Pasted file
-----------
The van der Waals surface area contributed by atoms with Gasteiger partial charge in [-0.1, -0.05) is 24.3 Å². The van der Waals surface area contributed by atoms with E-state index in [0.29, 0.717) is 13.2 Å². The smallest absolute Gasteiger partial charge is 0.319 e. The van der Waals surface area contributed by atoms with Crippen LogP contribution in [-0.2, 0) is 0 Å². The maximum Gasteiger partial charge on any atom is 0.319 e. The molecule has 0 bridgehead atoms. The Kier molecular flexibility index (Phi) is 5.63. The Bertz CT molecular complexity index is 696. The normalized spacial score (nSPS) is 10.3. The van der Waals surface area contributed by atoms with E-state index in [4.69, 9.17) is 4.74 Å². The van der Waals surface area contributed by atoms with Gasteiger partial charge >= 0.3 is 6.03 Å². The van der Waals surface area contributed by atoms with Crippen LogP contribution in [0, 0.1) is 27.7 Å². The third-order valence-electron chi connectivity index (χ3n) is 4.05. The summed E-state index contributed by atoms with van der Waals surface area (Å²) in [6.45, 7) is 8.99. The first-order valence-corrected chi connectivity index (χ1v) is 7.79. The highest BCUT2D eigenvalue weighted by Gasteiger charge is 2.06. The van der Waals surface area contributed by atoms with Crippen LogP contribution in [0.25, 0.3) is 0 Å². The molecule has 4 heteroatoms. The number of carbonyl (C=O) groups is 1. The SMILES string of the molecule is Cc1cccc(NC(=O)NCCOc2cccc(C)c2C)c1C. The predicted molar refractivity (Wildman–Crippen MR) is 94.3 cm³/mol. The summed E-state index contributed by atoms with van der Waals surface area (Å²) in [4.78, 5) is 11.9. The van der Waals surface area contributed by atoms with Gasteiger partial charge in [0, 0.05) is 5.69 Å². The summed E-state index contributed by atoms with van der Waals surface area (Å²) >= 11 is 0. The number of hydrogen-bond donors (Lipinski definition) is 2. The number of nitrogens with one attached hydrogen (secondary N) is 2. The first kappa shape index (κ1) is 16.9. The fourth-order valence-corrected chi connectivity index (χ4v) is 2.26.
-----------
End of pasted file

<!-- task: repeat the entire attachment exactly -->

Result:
The van der Waals surface area contributed by atoms with Gasteiger partial charge in [-0.1, -0.05) is 24.3 Å². The van der Waals surface area contributed by atoms with E-state index in [0.29, 0.717) is 13.2 Å². The smallest absolute Gasteiger partial charge is 0.319 e. The van der Waals surface area contributed by atoms with Crippen LogP contribution in [-0.2, 0) is 0 Å². The maximum Gasteiger partial charge on any atom is 0.319 e. The molecule has 0 bridgehead atoms. The Kier molecular flexibility index (Phi) is 5.63. The Bertz CT molecular complexity index is 696. The normalized spacial score (nSPS) is 10.3. The van der Waals surface area contributed by atoms with E-state index in [4.69, 9.17) is 4.74 Å². The van der Waals surface area contributed by atoms with Gasteiger partial charge >= 0.3 is 6.03 Å². The van der Waals surface area contributed by atoms with Crippen LogP contribution in [0, 0.1) is 27.7 Å². The third-order valence-electron chi connectivity index (χ3n) is 4.05. The summed E-state index contributed by atoms with van der Waals surface area (Å²) in [6.45, 7) is 8.99. The first-order valence-corrected chi connectivity index (χ1v) is 7.79. The highest BCUT2D eigenvalue weighted by Gasteiger charge is 2.06. The van der Waals surface area contributed by atoms with Crippen LogP contribution in [0.25, 0.3) is 0 Å². The molecule has 4 heteroatoms. The number of carbonyl (C=O) groups is 1. The SMILES string of the molecule is Cc1cccc(NC(=O)NCCOc2cccc(C)c2C)c1C. The predicted molar refractivity (Wildman–Crippen MR) is 94.3 cm³/mol. The summed E-state index contributed by atoms with van der Waals surface area (Å²) in [4.78, 5) is 11.9. The van der Waals surface area contributed by atoms with Gasteiger partial charge in [0, 0.05) is 5.69 Å². The summed E-state index contributed by atoms with van der Waals surface area (Å²) >= 11 is 0. The number of hydrogen-bond donors (Lipinski definition) is 2. The number of nitrogens with one attached hydrogen (secondary N) is 2. The first kappa shape index (κ1) is 16.9. The fourth-order valence-corrected chi connectivity index (χ4v) is 2.26.